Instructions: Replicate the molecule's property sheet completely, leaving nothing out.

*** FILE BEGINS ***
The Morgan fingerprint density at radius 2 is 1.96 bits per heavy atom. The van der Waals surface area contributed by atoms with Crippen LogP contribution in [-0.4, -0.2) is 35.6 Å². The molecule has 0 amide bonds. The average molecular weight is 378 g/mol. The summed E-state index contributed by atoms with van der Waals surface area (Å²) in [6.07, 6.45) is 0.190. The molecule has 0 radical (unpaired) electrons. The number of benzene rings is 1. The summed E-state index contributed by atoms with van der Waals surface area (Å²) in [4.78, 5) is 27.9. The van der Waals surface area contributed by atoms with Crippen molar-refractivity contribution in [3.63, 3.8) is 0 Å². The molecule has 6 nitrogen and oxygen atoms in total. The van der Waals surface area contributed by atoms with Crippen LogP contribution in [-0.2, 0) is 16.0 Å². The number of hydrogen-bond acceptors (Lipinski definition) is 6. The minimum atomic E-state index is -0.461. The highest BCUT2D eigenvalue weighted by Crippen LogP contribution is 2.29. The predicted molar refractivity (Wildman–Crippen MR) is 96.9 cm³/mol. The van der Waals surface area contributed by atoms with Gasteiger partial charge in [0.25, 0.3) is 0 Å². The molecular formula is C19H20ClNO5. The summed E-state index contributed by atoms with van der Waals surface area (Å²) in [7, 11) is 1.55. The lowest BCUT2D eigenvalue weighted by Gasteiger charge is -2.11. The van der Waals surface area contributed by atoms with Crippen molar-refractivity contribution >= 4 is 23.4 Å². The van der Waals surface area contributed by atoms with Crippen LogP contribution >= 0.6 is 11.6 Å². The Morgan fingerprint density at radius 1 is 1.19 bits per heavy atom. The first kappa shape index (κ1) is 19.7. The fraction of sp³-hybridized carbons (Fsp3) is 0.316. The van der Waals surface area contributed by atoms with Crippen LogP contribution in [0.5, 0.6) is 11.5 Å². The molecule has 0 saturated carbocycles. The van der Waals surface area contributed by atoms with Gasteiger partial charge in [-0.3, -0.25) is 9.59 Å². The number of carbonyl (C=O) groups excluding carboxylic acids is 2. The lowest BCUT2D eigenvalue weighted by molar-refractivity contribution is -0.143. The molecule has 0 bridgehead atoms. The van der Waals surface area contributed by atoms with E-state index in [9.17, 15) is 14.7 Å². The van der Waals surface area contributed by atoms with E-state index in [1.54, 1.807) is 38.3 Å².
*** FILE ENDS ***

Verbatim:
The Morgan fingerprint density at radius 2 is 1.96 bits per heavy atom. The van der Waals surface area contributed by atoms with Crippen LogP contribution in [-0.4, -0.2) is 35.6 Å². The molecule has 0 amide bonds. The average molecular weight is 378 g/mol. The summed E-state index contributed by atoms with van der Waals surface area (Å²) in [6.07, 6.45) is 0.190. The molecule has 0 radical (unpaired) electrons. The number of benzene rings is 1. The summed E-state index contributed by atoms with van der Waals surface area (Å²) in [4.78, 5) is 27.9. The van der Waals surface area contributed by atoms with Crippen molar-refractivity contribution in [3.63, 3.8) is 0 Å². The molecule has 6 nitrogen and oxygen atoms in total. The van der Waals surface area contributed by atoms with Crippen LogP contribution in [-0.2, 0) is 16.0 Å². The number of hydrogen-bond acceptors (Lipinski definition) is 6. The minimum atomic E-state index is -0.461. The highest BCUT2D eigenvalue weighted by Crippen LogP contribution is 2.29. The predicted molar refractivity (Wildman–Crippen MR) is 96.9 cm³/mol. The van der Waals surface area contributed by atoms with Gasteiger partial charge in [0.25, 0.3) is 0 Å². The molecular formula is C19H20ClNO5. The summed E-state index contributed by atoms with van der Waals surface area (Å²) in [7, 11) is 1.55. The lowest BCUT2D eigenvalue weighted by Gasteiger charge is -2.11. The van der Waals surface area contributed by atoms with Crippen molar-refractivity contribution >= 4 is 23.4 Å². The van der Waals surface area contributed by atoms with Crippen LogP contribution >= 0.6 is 11.6 Å². The Morgan fingerprint density at radius 1 is 1.19 bits per heavy atom. The first kappa shape index (κ1) is 19.7. The fraction of sp³-hybridized carbons (Fsp3) is 0.316. The van der Waals surface area contributed by atoms with Crippen LogP contribution in [0.5, 0.6) is 11.5 Å². The molecule has 0 saturated carbocycles. The van der Waals surface area contributed by atoms with Gasteiger partial charge in [-0.3, -0.25) is 9.59 Å². The number of carbonyl (C=O) groups excluding carboxylic acids is 2. The lowest BCUT2D eigenvalue weighted by molar-refractivity contribution is -0.143. The molecule has 0 bridgehead atoms. The van der Waals surface area contributed by atoms with E-state index in [9.17, 15) is 14.7 Å². The van der Waals surface area contributed by atoms with E-state index in [1.54, 1.807) is 38.3 Å².